Young children love to play, but the types of playtime activities they are drawn to differ, and this is true for kids with autism spectrum disorders (ASD) as well. Researchers in New York state have identified playtime options that seem to appeal to children with ASD, which may help parents make choices for their kids.
What type of play attracts kids with autism?
Based on the research conducted by Kathy Ralabate Doody, assistant professor of exceptional education at SUNY Buffalo State, and Jana Mertz, program coordinator at the Autism Spectrum disorder Center at the Women & Children’s Hospital of Buffalo, the good news is that kids with autism seem to respond well to a great number of different types of toys and activities.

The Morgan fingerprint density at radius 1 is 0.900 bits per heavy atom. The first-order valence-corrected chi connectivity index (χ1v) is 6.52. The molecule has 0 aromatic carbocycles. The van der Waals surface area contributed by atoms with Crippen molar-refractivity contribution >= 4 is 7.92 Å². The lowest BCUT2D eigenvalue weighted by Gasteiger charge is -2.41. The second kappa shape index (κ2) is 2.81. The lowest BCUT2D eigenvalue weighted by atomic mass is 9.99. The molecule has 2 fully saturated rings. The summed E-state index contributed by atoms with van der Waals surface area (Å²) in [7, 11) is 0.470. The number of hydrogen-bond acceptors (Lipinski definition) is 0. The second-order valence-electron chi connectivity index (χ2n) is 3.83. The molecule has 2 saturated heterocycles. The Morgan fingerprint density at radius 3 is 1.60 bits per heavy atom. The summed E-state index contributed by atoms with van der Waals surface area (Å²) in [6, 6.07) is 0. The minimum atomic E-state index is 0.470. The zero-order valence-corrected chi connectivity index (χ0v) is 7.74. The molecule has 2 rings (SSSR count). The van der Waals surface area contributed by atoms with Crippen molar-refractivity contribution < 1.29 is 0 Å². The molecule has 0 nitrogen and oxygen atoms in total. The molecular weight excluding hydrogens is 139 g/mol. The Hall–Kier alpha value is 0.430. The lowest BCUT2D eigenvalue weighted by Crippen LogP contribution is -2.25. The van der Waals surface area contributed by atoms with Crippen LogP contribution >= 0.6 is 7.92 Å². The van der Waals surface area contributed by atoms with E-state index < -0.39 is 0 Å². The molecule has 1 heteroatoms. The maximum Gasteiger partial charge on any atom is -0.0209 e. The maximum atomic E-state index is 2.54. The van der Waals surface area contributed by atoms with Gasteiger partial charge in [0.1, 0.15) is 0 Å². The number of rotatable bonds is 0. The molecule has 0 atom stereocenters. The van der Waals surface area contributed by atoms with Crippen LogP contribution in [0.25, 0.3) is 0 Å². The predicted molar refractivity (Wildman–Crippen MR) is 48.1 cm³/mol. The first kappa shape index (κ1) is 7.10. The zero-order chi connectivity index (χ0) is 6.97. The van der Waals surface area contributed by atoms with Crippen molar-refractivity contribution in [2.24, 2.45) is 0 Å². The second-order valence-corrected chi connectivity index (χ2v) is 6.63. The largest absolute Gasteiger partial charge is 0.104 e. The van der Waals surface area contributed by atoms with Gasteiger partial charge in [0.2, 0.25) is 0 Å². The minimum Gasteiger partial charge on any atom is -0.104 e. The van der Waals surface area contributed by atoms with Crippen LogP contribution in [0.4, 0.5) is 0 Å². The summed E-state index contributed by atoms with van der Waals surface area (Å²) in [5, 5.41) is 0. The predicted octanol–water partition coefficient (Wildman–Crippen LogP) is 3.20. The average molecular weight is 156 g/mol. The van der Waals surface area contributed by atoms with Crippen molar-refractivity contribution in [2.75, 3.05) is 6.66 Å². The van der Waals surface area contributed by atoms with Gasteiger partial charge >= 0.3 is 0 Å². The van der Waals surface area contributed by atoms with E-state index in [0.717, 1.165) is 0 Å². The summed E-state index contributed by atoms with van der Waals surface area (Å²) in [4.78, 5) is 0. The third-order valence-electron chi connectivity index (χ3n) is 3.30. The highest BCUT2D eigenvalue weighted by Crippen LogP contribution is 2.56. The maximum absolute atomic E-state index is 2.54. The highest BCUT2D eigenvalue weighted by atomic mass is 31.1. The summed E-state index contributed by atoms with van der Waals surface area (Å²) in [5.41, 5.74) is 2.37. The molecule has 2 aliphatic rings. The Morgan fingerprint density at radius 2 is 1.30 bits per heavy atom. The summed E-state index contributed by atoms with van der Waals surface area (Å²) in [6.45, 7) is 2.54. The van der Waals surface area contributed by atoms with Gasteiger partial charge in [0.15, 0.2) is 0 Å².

Basically, the researchers found that kids with autism gravitate toward options that involve repetitive movement, lots of sensory feedback, and play items that allow them to experience cause-and-effect. The study was conducted in a children’s museum that has exhibits designed to attract kids with opportunities to play. Each month, the museum has an event that is open to families who have children with ASD.